But fret not if you like to brainlessly like to shoot stuff up, because there's an Easter egg right at the opposite end of the spectrum. At some point, players will come across a dead body calmly floating in a pool. If you shoot it once, twice, or any number that's below 600 goddamn times, nothing will happen.

If players shoot it 600 times, however, the corpse will explode and offer a new weapon as a reward – one composed of the parasites festering on the poor guy's body.

Halo Easter Eggs Come Full Circle

On top of having committed the crime of making First Person Shooters playable on consoles, the Halo series is also guilty of the serious crime of containing a bunch of spooky and hilarious secrets.

Halo 5 upped the ante by having a secret so well hidden its devs had to clue fans in about it.

And it almost feels as if the dev is joking, because a whole-ass racing minigame seems like quite a lot to just hide inside a game, but it's real – and very fun.

And that's not even the Halo Easter egg that remained hidden for the longest time. The honor belongs to a shrine dedicated to the wife of one of the devs. It was a secret for 19 years, so we can only hope nothing heartbreaking has happened since then, like the time Spider-Man featured a fan marriage proposal that went horribly wrong.  

Halo Infinite spent a lot of time in development, which came about in part due to poor fan reception of the first gameplay footage shown. To be fair, the game did look great in motion, but it just didn't look like what you'd expect from the current gen's killer app upon closer inspection.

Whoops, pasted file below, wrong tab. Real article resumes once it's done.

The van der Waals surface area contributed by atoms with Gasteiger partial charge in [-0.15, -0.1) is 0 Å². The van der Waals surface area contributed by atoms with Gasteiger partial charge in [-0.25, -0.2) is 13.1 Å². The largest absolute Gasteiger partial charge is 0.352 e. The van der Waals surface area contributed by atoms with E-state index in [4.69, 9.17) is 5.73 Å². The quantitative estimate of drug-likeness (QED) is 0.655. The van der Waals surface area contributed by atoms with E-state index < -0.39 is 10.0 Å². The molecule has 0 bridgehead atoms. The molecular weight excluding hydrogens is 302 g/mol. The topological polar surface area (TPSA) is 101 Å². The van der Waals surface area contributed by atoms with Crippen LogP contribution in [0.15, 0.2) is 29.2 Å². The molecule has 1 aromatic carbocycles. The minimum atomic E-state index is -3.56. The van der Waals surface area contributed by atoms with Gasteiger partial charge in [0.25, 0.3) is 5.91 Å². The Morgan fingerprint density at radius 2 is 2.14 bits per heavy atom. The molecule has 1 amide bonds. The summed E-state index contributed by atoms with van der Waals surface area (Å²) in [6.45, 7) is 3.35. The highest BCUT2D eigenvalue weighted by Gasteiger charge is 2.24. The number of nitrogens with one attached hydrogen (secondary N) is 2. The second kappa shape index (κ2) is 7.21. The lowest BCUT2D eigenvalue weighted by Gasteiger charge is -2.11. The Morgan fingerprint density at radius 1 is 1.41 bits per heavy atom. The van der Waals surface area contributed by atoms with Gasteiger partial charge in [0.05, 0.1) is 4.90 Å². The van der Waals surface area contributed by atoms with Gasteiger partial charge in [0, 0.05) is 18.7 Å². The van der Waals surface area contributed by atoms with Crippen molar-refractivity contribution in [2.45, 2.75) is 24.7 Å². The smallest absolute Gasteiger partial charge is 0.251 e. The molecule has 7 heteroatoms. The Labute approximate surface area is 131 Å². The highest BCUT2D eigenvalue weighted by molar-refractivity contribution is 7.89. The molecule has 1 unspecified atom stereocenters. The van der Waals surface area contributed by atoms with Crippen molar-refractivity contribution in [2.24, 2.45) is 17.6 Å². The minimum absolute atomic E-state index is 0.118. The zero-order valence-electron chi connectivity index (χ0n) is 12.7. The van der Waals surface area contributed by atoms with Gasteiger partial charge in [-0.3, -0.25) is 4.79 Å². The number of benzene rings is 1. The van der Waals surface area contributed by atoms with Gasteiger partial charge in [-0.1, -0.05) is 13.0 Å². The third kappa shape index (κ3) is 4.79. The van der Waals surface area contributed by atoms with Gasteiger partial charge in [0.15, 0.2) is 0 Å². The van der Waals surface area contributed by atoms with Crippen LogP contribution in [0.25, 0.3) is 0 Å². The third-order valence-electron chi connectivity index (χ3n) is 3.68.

343 Industries

The first result when googling “Halo Infinite Bad”

That's “Craig,” a random enemy who got promoted to the face of Halo Infinite's backlash. The devs took note, and not only improved on most of the game's shortcomings, but they also remembered Craig.

343 Industries

It's funny because the game's soundtrack is now its weakest element.

 If you've managed to find all these then congrats, you've earned yourself a sandwich.

343 Industries

The Easter Egg That Unintentionally Binds Resident Evil And Silent Hill

It took us 20 years to finally realize that both the Resident Evil and the Silent Hill series can happily coexist in the same (head)canon. Twitter user Old Wesker discovered that Silent Hill 2 and Resident Evil Survivor feature a bar with the same name.

Whoa, shared universe confirmed?! Uh, not quite. Masahiro Ito, the creature designer for the original Silent Hill trilogy stated that those are probably just English words that the Japanese believe to be very popular among Westerners

So kind of like the Japanese dev version of the Westerner who picks the coolest-looking Japanese Kanji to get tattooed on their arm.

Still, feel free to go write fanfiction where the inhabitants of the best Silent Hill game gain newfound love for their city after a night of hard drinking has them crossing a portal into the world of the worst Resident Evil title of all time. You know, the one meant to be played with a light gun that US players couldn't even play with a light gun.


Hitman Is An Easter Egg ZOO

It's not as if the Hitman series hasn't always been home to some of the wildest easter eggs of all time, but the devs sure did up the ante when it comes to the number of bonkers stuff present in the latest trilogy.

There's so much weird stuff that seeing an off-brand Godzilla on the Japan level …

Io Interactive

… or getting straight-up abducted by aliens in the middle of a mission

Io Interactive

… just starts to feel like an everyday ordeal.

And we aren't kidding when we call it an “Easter Egg ZOO.” There's even a talking Hippo who tells your future, but, most importantly, disguising yourself as a pest control dude and playing the classic “La Cucaracha” on a piano will end up summoning something the most beautiful of things.

Io Interactive

Could it be? Cue Jurassic Park theme


Io Interactive